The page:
Oftentimes, homework for English language learners may be incomplete because the student wasn’t clear on what exactly needed to be done. In addition to verbally assigning homework, write down any assignments and consider using a brightly colored stamp to denote homework assignments.
You can also opt to send home a “homework packet” full of ESL homework ideas every week that contains all of the assignments that need to be completed during the week. While it will take some additional preparation, this provides a flexible option that allows time for questions and may result in a higher completion rate when parents have time to help students with their assignments.
6. Create Meaningful Assignments
Colorin Colorado shares that “Recent meta-analyses have shown that educational programs that systematically incorporate use of ELLs’ home language result in levels of academic success, including achievement in literacy and other academic subjects, that are as high as and often better than that of ELLs in English-only programs (Genesee & Lindholm-Leary, in press).” When assigning homework for beginning ESL students, make sure you support students in using their native language. Encourage parents to read aloud to their children in their home language— research shows that strong native language literacy supports second language development.
Another part of providing flexibility with homework for beginning ESL students is allowing them to discover the subjects and topics they enjoy. Especially in the early days of learning a new language, learning vocabulary and choosing reading and writing assignments related to your students’ personal interests can be a big motivator.
If you assign at-home reading for ESL students, allow students to choose from several high-interest books that are on their language level. Consider sharing audio books or other resources for students to listen to stories, if possible.
7. Use Homework as Preparation for Class
Because of the individuality of language learning and the differences in parental involvement, homework for beginning ESL students typically isn’t a valuable tool for developing mastery. The best homework for ESL practice is typically an assignment that prepares students for in-class activities and maximizes your effectiveness in the classroom.
Try some of these ESL homework ideas to make the most of your time in the classroom:
- Preview a text for the next day’s class.
- Review a vocabulary sheet for a text for the next day’s class.
- Practice pronunciation and reading aloud in preparation for oral reading fluency.
- Review a rough draft and make edits in preparation for finalizing a writing piece in class.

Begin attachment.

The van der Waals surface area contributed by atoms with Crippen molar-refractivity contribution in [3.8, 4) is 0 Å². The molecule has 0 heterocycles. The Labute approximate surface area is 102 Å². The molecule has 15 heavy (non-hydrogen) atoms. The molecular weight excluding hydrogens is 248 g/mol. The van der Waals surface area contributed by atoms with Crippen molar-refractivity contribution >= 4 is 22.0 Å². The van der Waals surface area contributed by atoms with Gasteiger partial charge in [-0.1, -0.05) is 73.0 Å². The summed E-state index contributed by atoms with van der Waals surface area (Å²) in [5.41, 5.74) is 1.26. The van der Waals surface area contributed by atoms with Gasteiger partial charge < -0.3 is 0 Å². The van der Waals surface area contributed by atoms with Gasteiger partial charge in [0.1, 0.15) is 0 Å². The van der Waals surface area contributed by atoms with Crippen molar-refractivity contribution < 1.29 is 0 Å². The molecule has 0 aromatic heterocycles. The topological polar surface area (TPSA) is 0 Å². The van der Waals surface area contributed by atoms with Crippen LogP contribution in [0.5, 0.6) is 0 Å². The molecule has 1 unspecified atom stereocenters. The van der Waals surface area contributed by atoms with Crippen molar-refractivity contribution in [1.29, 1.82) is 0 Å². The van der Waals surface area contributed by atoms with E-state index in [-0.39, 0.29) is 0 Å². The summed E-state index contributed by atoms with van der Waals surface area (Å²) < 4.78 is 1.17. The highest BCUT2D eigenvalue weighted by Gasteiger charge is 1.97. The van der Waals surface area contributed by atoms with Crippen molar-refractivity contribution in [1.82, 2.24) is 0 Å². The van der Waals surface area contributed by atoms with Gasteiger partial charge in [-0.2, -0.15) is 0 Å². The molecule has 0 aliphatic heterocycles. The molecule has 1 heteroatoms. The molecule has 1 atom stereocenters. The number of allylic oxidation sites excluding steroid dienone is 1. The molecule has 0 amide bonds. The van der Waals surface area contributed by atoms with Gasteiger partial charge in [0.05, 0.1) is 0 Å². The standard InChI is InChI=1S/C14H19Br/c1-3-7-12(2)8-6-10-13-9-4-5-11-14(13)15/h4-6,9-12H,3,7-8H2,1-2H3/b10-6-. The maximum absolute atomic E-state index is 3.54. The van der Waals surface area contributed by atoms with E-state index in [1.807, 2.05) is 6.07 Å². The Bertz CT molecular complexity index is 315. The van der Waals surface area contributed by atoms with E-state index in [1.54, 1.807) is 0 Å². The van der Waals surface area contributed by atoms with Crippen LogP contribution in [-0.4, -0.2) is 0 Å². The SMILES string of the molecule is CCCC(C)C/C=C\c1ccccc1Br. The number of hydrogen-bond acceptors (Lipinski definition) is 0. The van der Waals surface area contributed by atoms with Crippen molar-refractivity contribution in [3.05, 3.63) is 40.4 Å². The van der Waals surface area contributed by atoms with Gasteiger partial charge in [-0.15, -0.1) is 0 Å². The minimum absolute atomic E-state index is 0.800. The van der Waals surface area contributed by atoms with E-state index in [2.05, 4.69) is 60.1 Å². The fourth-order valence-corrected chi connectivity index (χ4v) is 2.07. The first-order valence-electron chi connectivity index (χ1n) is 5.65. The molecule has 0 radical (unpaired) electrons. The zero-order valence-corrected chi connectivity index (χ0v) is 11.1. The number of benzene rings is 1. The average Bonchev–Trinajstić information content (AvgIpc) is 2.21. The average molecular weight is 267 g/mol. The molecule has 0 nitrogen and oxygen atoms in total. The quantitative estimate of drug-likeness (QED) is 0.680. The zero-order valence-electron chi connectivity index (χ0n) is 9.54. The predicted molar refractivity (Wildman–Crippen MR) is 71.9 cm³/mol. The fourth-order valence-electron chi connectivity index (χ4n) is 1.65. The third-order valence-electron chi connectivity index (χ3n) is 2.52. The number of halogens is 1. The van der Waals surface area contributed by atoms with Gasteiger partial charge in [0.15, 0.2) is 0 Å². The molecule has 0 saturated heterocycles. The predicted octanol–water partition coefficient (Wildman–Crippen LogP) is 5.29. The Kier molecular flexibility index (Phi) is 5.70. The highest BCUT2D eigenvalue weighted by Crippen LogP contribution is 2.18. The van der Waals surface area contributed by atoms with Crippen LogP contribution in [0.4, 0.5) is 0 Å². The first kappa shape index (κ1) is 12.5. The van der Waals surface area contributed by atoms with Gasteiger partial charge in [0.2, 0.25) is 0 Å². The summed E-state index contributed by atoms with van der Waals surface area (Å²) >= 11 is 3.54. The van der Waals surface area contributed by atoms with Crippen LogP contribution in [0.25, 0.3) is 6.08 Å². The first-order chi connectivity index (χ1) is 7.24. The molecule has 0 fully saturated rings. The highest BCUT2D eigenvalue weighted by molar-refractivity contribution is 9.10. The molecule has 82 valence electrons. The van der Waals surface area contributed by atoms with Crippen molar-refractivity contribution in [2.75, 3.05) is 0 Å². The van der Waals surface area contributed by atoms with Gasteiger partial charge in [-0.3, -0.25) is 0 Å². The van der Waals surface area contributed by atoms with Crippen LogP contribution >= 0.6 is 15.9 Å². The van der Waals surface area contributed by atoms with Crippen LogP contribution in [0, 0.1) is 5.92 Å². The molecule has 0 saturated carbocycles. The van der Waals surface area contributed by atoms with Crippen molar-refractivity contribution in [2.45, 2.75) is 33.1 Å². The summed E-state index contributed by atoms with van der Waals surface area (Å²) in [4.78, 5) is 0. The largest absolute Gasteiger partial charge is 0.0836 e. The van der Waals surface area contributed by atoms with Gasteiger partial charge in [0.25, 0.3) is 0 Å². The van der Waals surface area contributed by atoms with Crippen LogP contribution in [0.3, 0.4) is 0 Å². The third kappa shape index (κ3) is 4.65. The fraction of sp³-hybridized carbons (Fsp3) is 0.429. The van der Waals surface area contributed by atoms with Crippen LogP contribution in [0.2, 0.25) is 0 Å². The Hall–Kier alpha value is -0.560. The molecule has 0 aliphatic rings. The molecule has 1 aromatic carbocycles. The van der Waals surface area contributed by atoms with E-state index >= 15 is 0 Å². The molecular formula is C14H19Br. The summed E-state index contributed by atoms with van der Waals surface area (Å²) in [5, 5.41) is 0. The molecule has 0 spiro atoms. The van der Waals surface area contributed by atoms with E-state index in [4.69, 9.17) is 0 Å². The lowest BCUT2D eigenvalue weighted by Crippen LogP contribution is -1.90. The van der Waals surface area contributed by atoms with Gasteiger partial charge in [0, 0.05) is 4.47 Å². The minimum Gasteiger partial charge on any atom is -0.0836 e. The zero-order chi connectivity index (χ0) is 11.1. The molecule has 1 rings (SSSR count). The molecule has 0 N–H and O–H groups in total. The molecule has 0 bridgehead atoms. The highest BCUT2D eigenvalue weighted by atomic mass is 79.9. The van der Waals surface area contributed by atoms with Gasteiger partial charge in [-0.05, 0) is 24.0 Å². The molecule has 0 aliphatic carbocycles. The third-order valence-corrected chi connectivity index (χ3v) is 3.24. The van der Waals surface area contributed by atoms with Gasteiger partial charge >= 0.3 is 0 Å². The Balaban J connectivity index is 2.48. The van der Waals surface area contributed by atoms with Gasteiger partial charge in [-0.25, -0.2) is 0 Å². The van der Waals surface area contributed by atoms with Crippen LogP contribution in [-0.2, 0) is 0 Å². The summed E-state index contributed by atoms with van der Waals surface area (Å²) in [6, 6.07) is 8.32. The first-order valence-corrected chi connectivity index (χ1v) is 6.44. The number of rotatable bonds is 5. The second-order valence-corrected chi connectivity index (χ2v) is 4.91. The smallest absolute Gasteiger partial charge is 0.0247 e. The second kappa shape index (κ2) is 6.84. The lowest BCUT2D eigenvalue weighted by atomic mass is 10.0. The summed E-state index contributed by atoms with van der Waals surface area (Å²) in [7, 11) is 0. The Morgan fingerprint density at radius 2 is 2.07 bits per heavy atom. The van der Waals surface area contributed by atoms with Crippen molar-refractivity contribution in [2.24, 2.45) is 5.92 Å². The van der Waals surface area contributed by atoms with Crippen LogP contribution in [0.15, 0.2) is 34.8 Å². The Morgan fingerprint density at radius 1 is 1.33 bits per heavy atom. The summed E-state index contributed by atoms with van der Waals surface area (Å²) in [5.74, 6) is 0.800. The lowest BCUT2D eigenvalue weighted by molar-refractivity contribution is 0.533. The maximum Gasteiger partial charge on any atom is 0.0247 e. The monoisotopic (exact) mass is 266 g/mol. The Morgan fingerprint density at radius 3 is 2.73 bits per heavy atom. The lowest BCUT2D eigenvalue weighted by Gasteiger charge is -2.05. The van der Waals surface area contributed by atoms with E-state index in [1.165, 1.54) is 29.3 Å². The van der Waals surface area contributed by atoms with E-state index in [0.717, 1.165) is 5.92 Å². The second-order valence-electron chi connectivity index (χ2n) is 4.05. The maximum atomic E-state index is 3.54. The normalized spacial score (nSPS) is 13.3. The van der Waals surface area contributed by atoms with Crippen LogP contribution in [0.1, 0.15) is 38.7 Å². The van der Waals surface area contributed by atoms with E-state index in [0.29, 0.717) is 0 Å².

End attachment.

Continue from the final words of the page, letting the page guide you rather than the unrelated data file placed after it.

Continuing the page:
- Add unknown words identified in class to your vocabulary notebook.
8. Encourage a Homework Routine
Part of assigning homework for beginning ESL students is helping them build good homework habits as they progress and as homework may become more intensive or time-consuming.
Here are some tips to pass along to parents to help students find their focus at home:
- Create a schedule and do homework at the same time every day. Attaching it to an existing habit can help create consistency (e.g. having a snack and then doing homework).
- Provide a space for students to do their homework that has the supplies they’ll need. This can be anything from a desk in their room to a spot in the kitchen.
- Put screens and distractions away—consider them a reward for when homework is finished.
- Develop an order to create a routine. If the child needs motivation, start with their favorite subject. If they’re naturally driven to complete homework, start with the hardest assignment to get it over with.
If you notice that students are repeatedly forgetting or not completing homework assignments, talk to them and their parents about their homework habits. Sometimes, the issue may be due to a lack of an established homework routine. Other times, a parent might not be available to help their child with homework because of their work schedule. There may not be anyone in the home who speaks English, so the child may not be able to get help with their homework. If the homework is too difficult for the student to complete independently, they might just give up. By taking time to dig a little deeper, you’ll be able to determine how to best support your ESL student.
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Thank you to Melissa Miller, an ESOL teacher in Howard County, Maryland for consulting on this blog post.
This blog was originally published on October 1, 2021. It was updated on February 3, 2023.